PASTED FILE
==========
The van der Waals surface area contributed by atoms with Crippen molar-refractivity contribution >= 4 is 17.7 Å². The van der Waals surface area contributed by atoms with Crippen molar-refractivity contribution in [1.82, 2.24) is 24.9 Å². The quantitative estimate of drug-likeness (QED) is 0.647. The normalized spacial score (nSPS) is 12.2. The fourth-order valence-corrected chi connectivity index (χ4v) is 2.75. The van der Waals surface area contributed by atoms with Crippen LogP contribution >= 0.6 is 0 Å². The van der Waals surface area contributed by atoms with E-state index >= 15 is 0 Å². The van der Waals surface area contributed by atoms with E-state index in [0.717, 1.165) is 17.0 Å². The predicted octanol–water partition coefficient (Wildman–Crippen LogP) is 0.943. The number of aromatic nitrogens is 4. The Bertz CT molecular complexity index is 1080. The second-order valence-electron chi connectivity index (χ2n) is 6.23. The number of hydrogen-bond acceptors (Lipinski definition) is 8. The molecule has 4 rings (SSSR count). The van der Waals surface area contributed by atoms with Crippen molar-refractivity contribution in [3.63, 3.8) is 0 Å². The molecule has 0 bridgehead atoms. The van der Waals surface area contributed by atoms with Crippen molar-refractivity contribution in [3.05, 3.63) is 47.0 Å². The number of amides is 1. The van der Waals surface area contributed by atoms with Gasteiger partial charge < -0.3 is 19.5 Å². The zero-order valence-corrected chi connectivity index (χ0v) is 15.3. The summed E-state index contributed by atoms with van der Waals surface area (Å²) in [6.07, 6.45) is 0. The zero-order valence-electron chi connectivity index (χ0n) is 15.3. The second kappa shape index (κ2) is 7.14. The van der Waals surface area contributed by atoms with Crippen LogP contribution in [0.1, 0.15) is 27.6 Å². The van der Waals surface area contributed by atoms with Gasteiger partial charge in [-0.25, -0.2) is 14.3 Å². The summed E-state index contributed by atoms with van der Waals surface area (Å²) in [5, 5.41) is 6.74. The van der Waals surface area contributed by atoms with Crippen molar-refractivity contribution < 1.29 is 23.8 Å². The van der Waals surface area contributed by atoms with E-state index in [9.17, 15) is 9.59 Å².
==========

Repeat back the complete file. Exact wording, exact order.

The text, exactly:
The van der Waals surface area contributed by atoms with Crippen molar-refractivity contribution >= 4 is 17.7 Å². The van der Waals surface area contributed by atoms with Crippen molar-refractivity contribution in [1.82, 2.24) is 24.9 Å². The quantitative estimate of drug-likeness (QED) is 0.647. The normalized spacial score (nSPS) is 12.2. The fourth-order valence-corrected chi connectivity index (χ4v) is 2.75. The van der Waals surface area contributed by atoms with Crippen LogP contribution >= 0.6 is 0 Å². The van der Waals surface area contributed by atoms with E-state index >= 15 is 0 Å². The van der Waals surface area contributed by atoms with E-state index in [0.717, 1.165) is 17.0 Å². The predicted octanol–water partition coefficient (Wildman–Crippen LogP) is 0.943. The number of aromatic nitrogens is 4. The Bertz CT molecular complexity index is 1080. The second-order valence-electron chi connectivity index (χ2n) is 6.23. The number of hydrogen-bond acceptors (Lipinski definition) is 8. The molecule has 4 rings (SSSR count). The van der Waals surface area contributed by atoms with Crippen molar-refractivity contribution in [3.63, 3.8) is 0 Å². The molecule has 0 bridgehead atoms. The van der Waals surface area contributed by atoms with Crippen molar-refractivity contribution in [3.05, 3.63) is 47.0 Å². The number of amides is 1. The van der Waals surface area contributed by atoms with Gasteiger partial charge < -0.3 is 19.5 Å². The zero-order valence-corrected chi connectivity index (χ0v) is 15.3. The summed E-state index contributed by atoms with van der Waals surface area (Å²) in [6.07, 6.45) is 0. The zero-order valence-electron chi connectivity index (χ0n) is 15.3. The second kappa shape index (κ2) is 7.14. The van der Waals surface area contributed by atoms with Crippen LogP contribution in [0.1, 0.15) is 27.6 Å². The van der Waals surface area contributed by atoms with Gasteiger partial charge in [-0.25, -0.2) is 14.3 Å². The summed E-state index contributed by atoms with van der Waals surface area (Å²) in [5, 5.41) is 6.74. The van der Waals surface area contributed by atoms with Crippen molar-refractivity contribution < 1.29 is 23.8 Å². The van der Waals surface area contributed by atoms with E-state index in [9.17, 15) is 9.59 Å².